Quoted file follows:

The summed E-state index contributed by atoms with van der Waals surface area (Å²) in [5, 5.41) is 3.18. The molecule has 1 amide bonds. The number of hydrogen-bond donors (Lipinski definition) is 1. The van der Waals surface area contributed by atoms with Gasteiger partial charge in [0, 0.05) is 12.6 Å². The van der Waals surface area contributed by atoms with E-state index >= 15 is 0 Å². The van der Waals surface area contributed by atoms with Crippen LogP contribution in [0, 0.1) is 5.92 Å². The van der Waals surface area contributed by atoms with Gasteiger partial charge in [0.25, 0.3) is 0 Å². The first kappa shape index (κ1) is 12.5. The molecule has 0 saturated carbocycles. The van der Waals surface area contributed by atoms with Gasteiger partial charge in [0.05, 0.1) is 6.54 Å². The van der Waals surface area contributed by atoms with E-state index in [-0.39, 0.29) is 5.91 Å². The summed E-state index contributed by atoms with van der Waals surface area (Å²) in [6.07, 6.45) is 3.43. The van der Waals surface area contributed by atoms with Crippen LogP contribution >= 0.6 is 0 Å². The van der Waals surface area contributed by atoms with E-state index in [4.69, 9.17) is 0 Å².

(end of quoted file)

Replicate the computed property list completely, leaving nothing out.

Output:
The summed E-state index contributed by atoms with van der Waals surface area (Å²) in [5, 5.41) is 3.18. The molecule has 1 amide bonds. The number of hydrogen-bond donors (Lipinski definition) is 1. The van der Waals surface area contributed by atoms with Gasteiger partial charge in [0, 0.05) is 12.6 Å². The van der Waals surface area contributed by atoms with E-state index >= 15 is 0 Å². The van der Waals surface area contributed by atoms with Crippen LogP contribution in [0, 0.1) is 5.92 Å². The van der Waals surface area contributed by atoms with Gasteiger partial charge in [0.25, 0.3) is 0 Å². The first kappa shape index (κ1) is 12.5. The molecule has 0 saturated carbocycles. The van der Waals surface area contributed by atoms with Gasteiger partial charge in [0.05, 0.1) is 6.54 Å². The van der Waals surface area contributed by atoms with E-state index in [-0.39, 0.29) is 5.91 Å². The summed E-state index contributed by atoms with van der Waals surface area (Å²) in [6.07, 6.45) is 3.43. The van der Waals surface area contributed by atoms with Crippen LogP contribution >= 0.6 is 0 Å². The van der Waals surface area contributed by atoms with E-state index in [4.69, 9.17) is 0 Å².